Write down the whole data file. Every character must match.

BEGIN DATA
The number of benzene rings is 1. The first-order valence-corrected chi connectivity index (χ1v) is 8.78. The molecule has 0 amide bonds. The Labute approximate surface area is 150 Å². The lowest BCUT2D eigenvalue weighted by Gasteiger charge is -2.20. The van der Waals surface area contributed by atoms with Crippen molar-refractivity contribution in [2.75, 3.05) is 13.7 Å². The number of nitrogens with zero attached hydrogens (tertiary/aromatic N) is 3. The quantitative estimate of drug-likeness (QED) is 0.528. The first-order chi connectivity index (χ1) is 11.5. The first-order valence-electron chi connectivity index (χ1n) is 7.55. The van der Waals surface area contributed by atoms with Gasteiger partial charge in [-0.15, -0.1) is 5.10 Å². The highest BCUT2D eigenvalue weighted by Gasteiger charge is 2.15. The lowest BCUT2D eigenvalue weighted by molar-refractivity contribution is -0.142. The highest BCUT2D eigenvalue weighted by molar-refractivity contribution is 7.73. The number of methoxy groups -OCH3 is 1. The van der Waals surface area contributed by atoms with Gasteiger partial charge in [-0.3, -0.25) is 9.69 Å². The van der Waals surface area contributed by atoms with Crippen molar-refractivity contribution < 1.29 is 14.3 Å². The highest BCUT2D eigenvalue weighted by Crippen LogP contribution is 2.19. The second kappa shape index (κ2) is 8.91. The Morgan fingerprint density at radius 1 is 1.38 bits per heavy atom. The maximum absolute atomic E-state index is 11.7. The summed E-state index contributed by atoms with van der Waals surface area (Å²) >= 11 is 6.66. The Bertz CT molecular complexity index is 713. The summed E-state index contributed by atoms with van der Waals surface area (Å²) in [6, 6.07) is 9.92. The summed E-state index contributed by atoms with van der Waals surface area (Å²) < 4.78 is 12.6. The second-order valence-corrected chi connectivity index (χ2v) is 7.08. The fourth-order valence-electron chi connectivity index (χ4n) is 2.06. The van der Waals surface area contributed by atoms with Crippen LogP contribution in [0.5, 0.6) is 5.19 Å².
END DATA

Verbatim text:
The number of benzene rings is 1. The first-order valence-corrected chi connectivity index (χ1v) is 8.78. The molecule has 0 amide bonds. The Labute approximate surface area is 150 Å². The lowest BCUT2D eigenvalue weighted by Gasteiger charge is -2.20. The van der Waals surface area contributed by atoms with Crippen molar-refractivity contribution in [2.75, 3.05) is 13.7 Å². The number of nitrogens with zero attached hydrogens (tertiary/aromatic N) is 3. The quantitative estimate of drug-likeness (QED) is 0.528. The first-order chi connectivity index (χ1) is 11.5. The first-order valence-electron chi connectivity index (χ1n) is 7.55. The van der Waals surface area contributed by atoms with Gasteiger partial charge in [-0.15, -0.1) is 5.10 Å². The highest BCUT2D eigenvalue weighted by Gasteiger charge is 2.15. The lowest BCUT2D eigenvalue weighted by molar-refractivity contribution is -0.142. The highest BCUT2D eigenvalue weighted by molar-refractivity contribution is 7.73. The number of methoxy groups -OCH3 is 1. The van der Waals surface area contributed by atoms with Gasteiger partial charge in [-0.3, -0.25) is 9.69 Å². The van der Waals surface area contributed by atoms with Crippen molar-refractivity contribution < 1.29 is 14.3 Å². The highest BCUT2D eigenvalue weighted by Crippen LogP contribution is 2.19. The second kappa shape index (κ2) is 8.91. The Morgan fingerprint density at radius 1 is 1.38 bits per heavy atom. The maximum absolute atomic E-state index is 11.7. The summed E-state index contributed by atoms with van der Waals surface area (Å²) >= 11 is 6.66. The Bertz CT molecular complexity index is 713. The summed E-state index contributed by atoms with van der Waals surface area (Å²) in [6, 6.07) is 9.92. The summed E-state index contributed by atoms with van der Waals surface area (Å²) < 4.78 is 12.6. The second-order valence-corrected chi connectivity index (χ2v) is 7.08. The fourth-order valence-electron chi connectivity index (χ4n) is 2.06. The van der Waals surface area contributed by atoms with Crippen LogP contribution in [0.5, 0.6) is 5.19 Å².